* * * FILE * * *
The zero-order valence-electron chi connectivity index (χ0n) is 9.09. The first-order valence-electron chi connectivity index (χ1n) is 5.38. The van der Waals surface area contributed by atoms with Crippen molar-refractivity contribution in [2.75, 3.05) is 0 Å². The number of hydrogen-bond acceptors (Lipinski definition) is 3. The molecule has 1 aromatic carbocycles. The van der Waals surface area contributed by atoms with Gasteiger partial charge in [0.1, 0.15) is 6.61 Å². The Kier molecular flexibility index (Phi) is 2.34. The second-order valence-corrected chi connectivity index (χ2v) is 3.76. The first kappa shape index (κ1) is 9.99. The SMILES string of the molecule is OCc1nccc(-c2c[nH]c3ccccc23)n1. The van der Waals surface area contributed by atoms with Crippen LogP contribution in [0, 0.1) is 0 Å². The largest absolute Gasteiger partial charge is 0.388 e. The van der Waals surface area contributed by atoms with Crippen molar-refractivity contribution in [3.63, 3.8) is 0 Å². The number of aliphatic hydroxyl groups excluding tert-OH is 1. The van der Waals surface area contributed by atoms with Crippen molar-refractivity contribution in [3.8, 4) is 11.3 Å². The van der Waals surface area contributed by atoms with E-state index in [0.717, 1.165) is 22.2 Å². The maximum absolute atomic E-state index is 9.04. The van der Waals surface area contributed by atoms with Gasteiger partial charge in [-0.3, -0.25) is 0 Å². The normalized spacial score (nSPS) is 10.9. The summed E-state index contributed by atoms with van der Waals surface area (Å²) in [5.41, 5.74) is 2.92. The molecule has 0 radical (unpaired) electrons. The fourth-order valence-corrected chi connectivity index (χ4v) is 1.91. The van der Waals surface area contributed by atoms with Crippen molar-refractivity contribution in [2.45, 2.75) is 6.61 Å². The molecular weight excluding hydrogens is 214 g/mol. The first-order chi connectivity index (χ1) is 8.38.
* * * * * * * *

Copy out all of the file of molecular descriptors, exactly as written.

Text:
The zero-order valence-electron chi connectivity index (χ0n) is 9.09. The first-order valence-electron chi connectivity index (χ1n) is 5.38. The van der Waals surface area contributed by atoms with Crippen molar-refractivity contribution in [2.75, 3.05) is 0 Å². The number of hydrogen-bond acceptors (Lipinski definition) is 3. The molecule has 1 aromatic carbocycles. The van der Waals surface area contributed by atoms with Gasteiger partial charge in [0.1, 0.15) is 6.61 Å². The Kier molecular flexibility index (Phi) is 2.34. The second-order valence-corrected chi connectivity index (χ2v) is 3.76. The first kappa shape index (κ1) is 9.99. The SMILES string of the molecule is OCc1nccc(-c2c[nH]c3ccccc23)n1. The van der Waals surface area contributed by atoms with Crippen LogP contribution in [0, 0.1) is 0 Å². The largest absolute Gasteiger partial charge is 0.388 e. The van der Waals surface area contributed by atoms with Crippen molar-refractivity contribution in [3.63, 3.8) is 0 Å². The number of aliphatic hydroxyl groups excluding tert-OH is 1. The van der Waals surface area contributed by atoms with Crippen molar-refractivity contribution in [3.8, 4) is 11.3 Å². The van der Waals surface area contributed by atoms with E-state index in [0.717, 1.165) is 22.2 Å². The maximum absolute atomic E-state index is 9.04. The van der Waals surface area contributed by atoms with Gasteiger partial charge in [-0.3, -0.25) is 0 Å². The normalized spacial score (nSPS) is 10.9. The summed E-state index contributed by atoms with van der Waals surface area (Å²) in [5.41, 5.74) is 2.92. The molecule has 0 radical (unpaired) electrons. The fourth-order valence-corrected chi connectivity index (χ4v) is 1.91. The van der Waals surface area contributed by atoms with Crippen molar-refractivity contribution in [2.45, 2.75) is 6.61 Å². The molecular weight excluding hydrogens is 214 g/mol. The first-order chi connectivity index (χ1) is 8.38.